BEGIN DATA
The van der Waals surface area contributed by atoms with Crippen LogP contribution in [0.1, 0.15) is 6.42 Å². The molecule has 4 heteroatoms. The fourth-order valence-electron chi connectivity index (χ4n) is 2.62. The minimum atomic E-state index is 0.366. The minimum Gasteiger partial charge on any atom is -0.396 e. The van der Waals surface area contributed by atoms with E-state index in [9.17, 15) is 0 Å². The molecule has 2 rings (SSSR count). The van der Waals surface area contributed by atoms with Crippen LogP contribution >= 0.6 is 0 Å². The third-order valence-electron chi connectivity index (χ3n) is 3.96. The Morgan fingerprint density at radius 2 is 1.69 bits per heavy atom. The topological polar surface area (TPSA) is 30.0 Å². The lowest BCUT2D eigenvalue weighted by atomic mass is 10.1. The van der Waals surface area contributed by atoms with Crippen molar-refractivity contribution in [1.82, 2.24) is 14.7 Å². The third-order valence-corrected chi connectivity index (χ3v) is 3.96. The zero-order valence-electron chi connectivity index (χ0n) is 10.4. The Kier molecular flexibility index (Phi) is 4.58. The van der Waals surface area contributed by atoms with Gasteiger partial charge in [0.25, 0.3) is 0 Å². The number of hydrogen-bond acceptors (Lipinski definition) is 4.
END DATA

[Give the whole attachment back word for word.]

The van der Waals surface area contributed by atoms with Crippen LogP contribution in [0.1, 0.15) is 6.42 Å². The molecule has 4 heteroatoms. The fourth-order valence-electron chi connectivity index (χ4n) is 2.62. The minimum atomic E-state index is 0.366. The minimum Gasteiger partial charge on any atom is -0.396 e. The van der Waals surface area contributed by atoms with E-state index in [9.17, 15) is 0 Å². The molecule has 2 rings (SSSR count). The van der Waals surface area contributed by atoms with Crippen LogP contribution >= 0.6 is 0 Å². The third-order valence-electron chi connectivity index (χ3n) is 3.96. The Morgan fingerprint density at radius 2 is 1.69 bits per heavy atom. The topological polar surface area (TPSA) is 30.0 Å². The lowest BCUT2D eigenvalue weighted by atomic mass is 10.1. The van der Waals surface area contributed by atoms with Crippen molar-refractivity contribution in [1.82, 2.24) is 14.7 Å². The third-order valence-corrected chi connectivity index (χ3v) is 3.96. The zero-order valence-electron chi connectivity index (χ0n) is 10.4. The Kier molecular flexibility index (Phi) is 4.58. The van der Waals surface area contributed by atoms with Gasteiger partial charge in [0.25, 0.3) is 0 Å². The number of hydrogen-bond acceptors (Lipinski definition) is 4.